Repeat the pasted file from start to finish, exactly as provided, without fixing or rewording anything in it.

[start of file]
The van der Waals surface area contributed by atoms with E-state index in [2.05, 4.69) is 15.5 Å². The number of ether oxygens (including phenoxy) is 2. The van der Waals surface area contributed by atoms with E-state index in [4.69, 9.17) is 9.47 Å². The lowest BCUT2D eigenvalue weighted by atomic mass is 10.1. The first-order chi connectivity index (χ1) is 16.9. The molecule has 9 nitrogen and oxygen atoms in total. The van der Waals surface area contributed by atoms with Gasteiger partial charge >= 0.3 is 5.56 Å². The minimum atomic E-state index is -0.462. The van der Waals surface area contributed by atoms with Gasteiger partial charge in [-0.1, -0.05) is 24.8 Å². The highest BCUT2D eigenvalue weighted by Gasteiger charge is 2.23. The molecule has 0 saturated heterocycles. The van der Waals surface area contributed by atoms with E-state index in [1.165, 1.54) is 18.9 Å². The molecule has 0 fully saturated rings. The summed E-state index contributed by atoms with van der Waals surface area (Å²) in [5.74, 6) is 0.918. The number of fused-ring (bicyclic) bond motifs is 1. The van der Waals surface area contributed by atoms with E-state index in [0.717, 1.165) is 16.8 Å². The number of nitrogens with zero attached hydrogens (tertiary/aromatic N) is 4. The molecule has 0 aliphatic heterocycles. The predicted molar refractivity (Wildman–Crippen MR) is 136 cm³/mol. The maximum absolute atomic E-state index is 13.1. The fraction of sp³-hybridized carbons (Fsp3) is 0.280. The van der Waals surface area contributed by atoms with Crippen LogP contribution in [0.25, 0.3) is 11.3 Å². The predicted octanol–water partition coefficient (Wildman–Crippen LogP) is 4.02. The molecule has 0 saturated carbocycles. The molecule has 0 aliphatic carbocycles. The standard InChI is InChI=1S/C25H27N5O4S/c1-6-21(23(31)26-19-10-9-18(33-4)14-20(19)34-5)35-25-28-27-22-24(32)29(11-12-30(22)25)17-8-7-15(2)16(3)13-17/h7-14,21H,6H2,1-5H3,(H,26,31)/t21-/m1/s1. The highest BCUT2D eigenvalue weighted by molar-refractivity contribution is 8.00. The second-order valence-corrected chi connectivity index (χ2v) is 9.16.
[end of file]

The van der Waals surface area contributed by atoms with E-state index in [2.05, 4.69) is 15.5 Å². The number of ether oxygens (including phenoxy) is 2. The van der Waals surface area contributed by atoms with E-state index in [4.69, 9.17) is 9.47 Å². The lowest BCUT2D eigenvalue weighted by atomic mass is 10.1. The first-order chi connectivity index (χ1) is 16.9. The molecule has 9 nitrogen and oxygen atoms in total. The van der Waals surface area contributed by atoms with Gasteiger partial charge >= 0.3 is 5.56 Å². The minimum atomic E-state index is -0.462. The van der Waals surface area contributed by atoms with Gasteiger partial charge in [-0.1, -0.05) is 24.8 Å². The highest BCUT2D eigenvalue weighted by Gasteiger charge is 2.23. The molecule has 0 saturated heterocycles. The van der Waals surface area contributed by atoms with E-state index in [1.165, 1.54) is 18.9 Å². The molecule has 0 fully saturated rings. The summed E-state index contributed by atoms with van der Waals surface area (Å²) in [5.74, 6) is 0.918. The number of fused-ring (bicyclic) bond motifs is 1. The van der Waals surface area contributed by atoms with E-state index in [0.717, 1.165) is 16.8 Å². The number of nitrogens with zero attached hydrogens (tertiary/aromatic N) is 4. The molecule has 0 aliphatic heterocycles. The predicted molar refractivity (Wildman–Crippen MR) is 136 cm³/mol. The maximum absolute atomic E-state index is 13.1. The fraction of sp³-hybridized carbons (Fsp3) is 0.280. The van der Waals surface area contributed by atoms with Crippen LogP contribution in [0.25, 0.3) is 11.3 Å². The predicted octanol–water partition coefficient (Wildman–Crippen LogP) is 4.02. The molecule has 0 saturated carbocycles. The molecule has 0 aliphatic carbocycles. The standard InChI is InChI=1S/C25H27N5O4S/c1-6-21(23(31)26-19-10-9-18(33-4)14-20(19)34-5)35-25-28-27-22-24(32)29(11-12-30(22)25)17-8-7-15(2)16(3)13-17/h7-14,21H,6H2,1-5H3,(H,26,31)/t21-/m1/s1. The highest BCUT2D eigenvalue weighted by molar-refractivity contribution is 8.00. The second-order valence-corrected chi connectivity index (χ2v) is 9.16.